06. Occlusion Query

Occlusion queries count the number of fragments (or samples) that pass the depth test, which is useful to determine visibility of objects.

If an object is drawn but 0 fragments passed the depth test, it is fully occluded by another object. In practice this means that a simplification of an object is drawn using an occlusion query (for example: A bounding box can be the occlusion substitute for a truck) and only if fragments of the simple object pass the depth test, the complex object is drawn. Please read Conditional Render for a convenient solution.

Note that the simplified object does not actually have to become visible, one can set GL.ColorMask and GL.DepthMask to false for the purpose of the occlusion query. The only GL.Enable/Disable state associated with it is the DepthTest. If DepthTest is disabled all fragments will automatically pass it and the occlusion test becomes pointless.

Occlusion Query handles are generated and deleted similar to other OpenGL handles:

uint MyOcclusionQuery;
GL.GenQueries( 1, out MyOcculsionQuery );
GL.DeleteQueries( 1, ref MyOcculsionQuery );

The draw commands which contribute to the count must be enclosed with GL.BeginQuery() and GL.EndQuery().

GL.BeginQuery( QueryTarget.SamplesPassed, MyOcculsionQuery );
// draw...
GL.EndQuery( QueryTarget.SamplesPassed );

It is very important to understand that this process is running asynchronous, by the time the CPU is querying the result of the count the GPU might not be done counting yet. OpenGL provides additional query commands to determine whether the occlusion query result is available, but before it is confirmed to be available any query of the count is not reliable. The following code will get a reliable result.

uint ResultReady=0;
while ( ResultReady == 0 )
{
  GL.GetQueryObject( MyOcculsionQuery, GetQueryObjectParam.QueryResultAvailable, out ResultReady );
}
uint MyOcclusionQueryResult=0;
GL.GetQueryObject( MyOcculsionQuery, GetQueryObjectParam.QueryResult, out MyOcclusionQueryResult );
// MyOcclusionQueryResult is now reliable.

However this is not very efficient to use because the CPU will spin in a loop until the GPU is done counting.

A better approach is to do the occlusion queries in the first frame and do not wait for a result. Instead continue drawing as normal and wait for the next frame, before you check the results of the query. In other words frame n executes the query and frame n + 1 reads back the results.

This approach hides the latency inherent in occlusion queries and improves performance, at the cost of slight visual glitches (an object may become visible one frame later than it should). You can read a very detailed description of this technique on Chapter 29 of GPU Gems 1, which also covers other caveats of occlusion queries.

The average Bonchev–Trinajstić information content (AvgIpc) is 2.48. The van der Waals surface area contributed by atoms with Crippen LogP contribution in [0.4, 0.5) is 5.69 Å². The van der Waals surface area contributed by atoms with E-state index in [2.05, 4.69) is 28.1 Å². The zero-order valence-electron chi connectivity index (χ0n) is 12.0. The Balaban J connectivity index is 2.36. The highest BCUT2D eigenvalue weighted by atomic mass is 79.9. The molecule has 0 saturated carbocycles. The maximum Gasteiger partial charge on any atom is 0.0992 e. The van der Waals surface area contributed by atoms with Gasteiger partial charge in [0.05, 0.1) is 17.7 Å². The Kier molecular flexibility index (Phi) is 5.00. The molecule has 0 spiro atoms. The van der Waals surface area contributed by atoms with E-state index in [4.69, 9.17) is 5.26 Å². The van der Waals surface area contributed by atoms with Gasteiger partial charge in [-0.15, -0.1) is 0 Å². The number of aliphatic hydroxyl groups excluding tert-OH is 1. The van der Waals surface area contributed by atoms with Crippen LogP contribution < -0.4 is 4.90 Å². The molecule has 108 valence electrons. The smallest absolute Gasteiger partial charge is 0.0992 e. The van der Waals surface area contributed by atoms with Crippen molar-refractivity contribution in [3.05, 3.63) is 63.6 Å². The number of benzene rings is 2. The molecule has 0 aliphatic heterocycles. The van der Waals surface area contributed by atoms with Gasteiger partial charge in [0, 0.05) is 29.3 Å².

Conditional Render

The Extension NV_conditional_render adds a major improvement to occlusion queries: it allows a simple if ( SamplesPassed > 0 ) conditional to decide whether an object should be drawn based on the result of an occlusion query.

This is probably best shown by a simple example, in the given scene there are 3 objects:

  • A huge cylinder which acts as occluder. Think of it as a pillar in the center of the "room".
  • A small cube which acts as ocludee. Think of it as a box that is anywhere in the "room" but not intersecting the pillar.
  • A small sphere which sits ontop of the cube. If the cube is fully occluded by the cylinder, drawing the sphere can be skipped.

Here is some pseudo-code how the implementation looks like.

uint MyOcculsionQuery;
 
public void OnLoad()
{
  GL.GenQueries(1, out MyOcculsionQuery);
  // etc...
  GL.Enable( EnableCap.DepthTest ); 
}
 
public void OnUnload()
{
  GL.DeleteQueries(1, ref MyOcculsionQuery);
  // etc...
}
 
public void OnRenderFrame()
{
  // The cylinder is drawn unconditionally and used as occluder for the Cube and Sphere
  MyCylinder.Draw();
 
  // Next, the cube is drawn unconditionally, but the samples which passed the depth test are counted.
  GL.BeginQuery( QueryTarget.SamplesPassed, MyOcculsionQuery );
  MyCube.Draw();
  GL.EndQuery( QueryTarget.SamplesPassed );
 
  // depending on whether any sample passed the depth test, the sphere is drawn.
  GL.NV.BeginConditionalRender( MyOcculsionQuery, NvConditionalRender.QueryWaitNv );
  MySphere.Draw();
  GL.NV.EndConditionalRender();
 
  this.SwapBuffers();
}

Although the running program might only show a single object on screen (the cylinder), the cube is always drawn too. Only drawing of the sphere might be skipped, depending on the outcome of the occlusion query used for the cube.

Please note that this is not the standard case how to use occlusion query. The most common way to use them is drawing a simple bounding volume (of a more complex object) to determine whether samples passed and only draw the complex object itself, if the bounding volume is not occluded. For example: Drawing a character with skeletal animation is usually expensive, to determine whether it should be drawn at all, a cylinder can be drawn using an occlusion query and the character is only drawn if the cylinder is not occluded.